“Don’t Just Give Your Leftovers—Share What You Have”

In 1984, Maria Gonzalez traveled from her home in Puerto Rico to Toledo, OH, to obtain medical care for two of her three daughters. She planned to stay one year, long enough to access the better treatments for the girls’ congenital disorders.

Nearly 30 years later, Maria is still living in Toledo. After initially struggling to learn the language, provide for her daughters, and adjust to a chilly northern climate, Maria is now a well established member of her community. She puts her Spanish-language skills to use as a court and medical interpreter—and a CASA volunteer.

Maria joined Lucas County CASA in 2001, responding to an announcement of an upcoming training that appeared in the local paper.

“I knew from my work with the courts and medical professionals that that our children were suffering from abuse and neglect. It was a need that I recognized in the community. Becoming a CASA volunteer gave me the opportunity to do something about it.”

Maria has worked with more than 40 families in her 10 years of volunteering. She advocates almost exclusively for Spanish-speaking families because she is convinced that understanding their culture and their challenges, and enabling the parents to express themselves in their own language, make them more likely to succeed.

Maria says that in the majority of her cases, she has been successful in connecting parents with the supportive services and education they need to get their children back. In one dramatic case, she persevered in the face of threats from a malevolent boyfriend with a selfish plan.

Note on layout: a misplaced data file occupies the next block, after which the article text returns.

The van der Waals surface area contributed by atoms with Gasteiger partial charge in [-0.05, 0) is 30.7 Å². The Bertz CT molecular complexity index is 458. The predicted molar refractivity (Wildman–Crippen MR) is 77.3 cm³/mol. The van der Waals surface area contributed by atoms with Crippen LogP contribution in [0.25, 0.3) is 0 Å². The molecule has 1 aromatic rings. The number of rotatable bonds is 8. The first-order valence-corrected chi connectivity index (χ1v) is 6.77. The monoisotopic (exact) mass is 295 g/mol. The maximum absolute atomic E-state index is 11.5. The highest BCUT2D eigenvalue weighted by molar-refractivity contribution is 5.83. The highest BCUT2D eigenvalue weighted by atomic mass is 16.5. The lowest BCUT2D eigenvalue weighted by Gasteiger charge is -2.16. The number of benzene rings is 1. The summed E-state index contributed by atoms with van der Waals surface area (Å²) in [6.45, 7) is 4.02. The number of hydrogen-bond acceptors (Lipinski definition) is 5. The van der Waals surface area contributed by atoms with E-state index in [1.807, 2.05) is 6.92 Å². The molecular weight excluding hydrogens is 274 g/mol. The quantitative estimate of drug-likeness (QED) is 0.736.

“I was appointed to represent a family of eight children who had multiple fathers. Their mother’s current boyfriend was mean—many people in the community feared him, including this mother. I learned that he had a plan to move her family to Mexico, to use the children for labor on a farm he owned. I could not let this happen. I found the father of two of the children and asked the judge for an order that would prevent the mother from taking the children out of the county without their father’s permission. The judge agreed with my report, and he granted the order. When the boyfriend found out that he could not do what he had planned, he left the country.”

For her outstanding dedication and service to the families of Lucas County, Maria was named Volunteer of the Year by the Ohio State CASA Association in October 2011.

“I’m very passionate about the work that I do. I always say: You should not just give your leftovers. You should share what you have. I have experiences that I can share. I have a language that I can share, a culture that I can share. That is why I make time to be a CASA volunteer.”